With the short piece (C) centered over the joint, apply solvent or sealant to the outside of tubing (B) and slide tubing (C) onto (B). Repeat the process for tubing (A) to join tubing permanently. If future tubing changes are necessary, then apply solvent or sealant only to tubing (B) and (C). Use a ketone-type solvent to splice Tygon® or Viton® tubing; an RTV adhesive for silicone tubing; and a tetrahydrofuran with PharMed® tubing.
Re: Quenching Tube Design & Build
« Reply #30, on June 28th, 2016, 07:18 AM »
Quote from electro1622 on June 29th, 2013, 04:57 PM
Hi Dan
I have (successfully.?? ) made quenching tubes in the past, but they are rigid....also ,length is restricted to about 1 foot long. The cost is about $50 - $100 ( depending on how many holes you want) ...in materials, but they are easy to get from lab supply companies.
I don't have the one I made anymore because I sent it to someone to test it for me....and I never heard from them again....must have worked..lol..But if anyone is interested, I can maybe make a few more when I make my new ones...and yes, I will make a video on how to make them so everyone can make their own if they want....Cheers.
Hollow Core Photonic Bandgap Crystal Fibers Dan
Re: Quenching Tube Design & Build
« Reply #31, on June 28th, 2016, 07:26 AM »
fibre optic tube hollow core multi grouped light gas quench


Re: Quenching Tube Design & Build
« Reply #32, on March 20th, 2017, 09:19 PM »Last edited on March 20th, 2017, 09:32 PM
Hey Dan - FYI - though you likely know these already i suspect - Wittgas in Germany makes an HHO Flashback Arrestor  Model F53N HHO out of brass and stainless steel - made especially for HHO gas. This unit also has a temperature activated lockout mode in case of fire, the unit will lock off after 50 degrees C. 


I bought 2 for my motor home.

I understand though, that quenching tube is a must for any of these projects to move forward safely and into commercial use, though i'd personally want a couple of these Wittgas babies as well at key points in any HHO application.  If and when hho blows nothing will hold it back, it seems.

Best - Bill


Re: Quenching Tube Design & Build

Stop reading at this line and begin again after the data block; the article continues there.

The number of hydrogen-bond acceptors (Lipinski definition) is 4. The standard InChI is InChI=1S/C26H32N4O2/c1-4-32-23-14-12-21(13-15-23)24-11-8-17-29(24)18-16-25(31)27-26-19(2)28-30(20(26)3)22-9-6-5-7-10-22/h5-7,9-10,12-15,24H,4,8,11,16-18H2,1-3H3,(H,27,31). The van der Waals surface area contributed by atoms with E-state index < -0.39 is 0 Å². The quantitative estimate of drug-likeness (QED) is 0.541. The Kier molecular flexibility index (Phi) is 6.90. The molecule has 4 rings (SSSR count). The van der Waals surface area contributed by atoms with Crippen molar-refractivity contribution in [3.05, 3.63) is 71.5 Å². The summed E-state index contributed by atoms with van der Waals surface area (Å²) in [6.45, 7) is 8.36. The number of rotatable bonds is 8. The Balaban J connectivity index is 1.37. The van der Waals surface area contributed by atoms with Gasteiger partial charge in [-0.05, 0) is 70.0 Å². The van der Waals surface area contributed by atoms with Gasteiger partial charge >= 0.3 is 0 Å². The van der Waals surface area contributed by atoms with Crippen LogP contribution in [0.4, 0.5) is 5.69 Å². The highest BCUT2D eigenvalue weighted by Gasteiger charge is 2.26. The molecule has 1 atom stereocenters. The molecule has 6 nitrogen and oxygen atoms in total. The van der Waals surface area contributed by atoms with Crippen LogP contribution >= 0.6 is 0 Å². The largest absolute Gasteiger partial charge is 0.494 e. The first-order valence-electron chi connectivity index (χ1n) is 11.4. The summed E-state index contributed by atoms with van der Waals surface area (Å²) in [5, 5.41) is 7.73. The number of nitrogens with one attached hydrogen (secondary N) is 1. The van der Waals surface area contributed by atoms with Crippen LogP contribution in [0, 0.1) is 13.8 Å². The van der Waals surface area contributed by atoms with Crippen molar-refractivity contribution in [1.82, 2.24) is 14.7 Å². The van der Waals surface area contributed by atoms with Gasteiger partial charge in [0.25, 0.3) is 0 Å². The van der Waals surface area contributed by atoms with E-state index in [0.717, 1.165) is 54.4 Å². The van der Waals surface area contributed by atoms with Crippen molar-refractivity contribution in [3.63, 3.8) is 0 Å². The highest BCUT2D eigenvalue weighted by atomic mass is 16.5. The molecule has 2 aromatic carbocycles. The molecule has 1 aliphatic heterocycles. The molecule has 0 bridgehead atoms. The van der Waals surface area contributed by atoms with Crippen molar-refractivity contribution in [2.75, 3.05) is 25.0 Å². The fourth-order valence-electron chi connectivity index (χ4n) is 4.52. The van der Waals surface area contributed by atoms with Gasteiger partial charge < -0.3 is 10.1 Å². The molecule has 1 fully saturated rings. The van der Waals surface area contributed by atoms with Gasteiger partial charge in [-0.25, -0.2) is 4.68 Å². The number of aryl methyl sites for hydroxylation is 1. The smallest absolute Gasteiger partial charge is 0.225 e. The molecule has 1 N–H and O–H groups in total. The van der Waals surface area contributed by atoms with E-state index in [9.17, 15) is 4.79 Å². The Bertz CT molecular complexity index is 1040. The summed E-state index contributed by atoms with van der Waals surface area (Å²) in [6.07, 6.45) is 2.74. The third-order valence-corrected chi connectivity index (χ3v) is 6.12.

« Reply #33, on March 21st, 2017, 04:50 AM »
Hi Bill, yes know them well they are very good, they also have flash arrest tester, believe it or not most in pure h2 biz like toyota , compressor maker fuel stations etc are not using flash arrestors as pure h2 will not spark in line.  I found it very interesting that that is occurring .

I how ever  insist on them , they also mak hho ones for use in welding etc
Re: Quenching Tube Design & Build
« Reply #34,  »

Also , See Nylon Air craft High Pressure Multi tube line or multi bore
Re: Quenching Tube Design & Build
« Reply #35,  »
multi capillary tubing
Re: Quenching Tube Design & Build
« Reply #37,  »
So we are all searching for part numbers

We can see now Stan Must have used Fibre optic cable for the quenching tubes

Here are some links, we need to find and post  a multi bore tube with same outside diameter  to fit a an fitting as stan had

Re: Quenching Tube Design & Build
« Reply #40,  »Last edited
Summary today we need

1 Brand options part number for the attach an fitting

so far we need 1/4 OD  fitting

Stainless Steel Swagelok Tube Fitting, Male Connector, 1/4 in. Tube OD x 1/4 in. Male NPT
note check it has ferrule in kit 
part Part No. SS-400-1-4

6mm vesion mean five outter can be 6mm

Thermocouple Connector

Re: Quenching Tube Design & Build
« Reply #41,  »Last edited
(Glass Optical Wave guides)
quenching tube
multi bore fibre optic resin filled tube not loose 1/4 and 3/8  OD or 6mm OD
Re: Quenching Tube Design & Build
« Reply #42,  »Last edited
Quote from securesupplies on March 8th, 09:10 PM

2.   (Glass Optical Wave guides)
quenching tube
multi bore fibre optic resin filled tube not loose 1/4 OD or 6mm OD
5 nm bore

Stanley A Meyer States  Bore size 0.015 inch diameter ( still trying to convert to nm )

minimum1/8 inch long
this fibre can be 5 (nanometer, nm) or    0.000005  mm  bore
Re: Quenching Tube Design & Build
« Reply #45,  »Last edited
Re: Quenching Tube Design & Build
« Reply #47,  »Last edited
up date for this data
Re: Quenching Tube Design & Build
« Reply #48,  »
 good doc  attached

dates are slow on time line 1990 this tech got to stan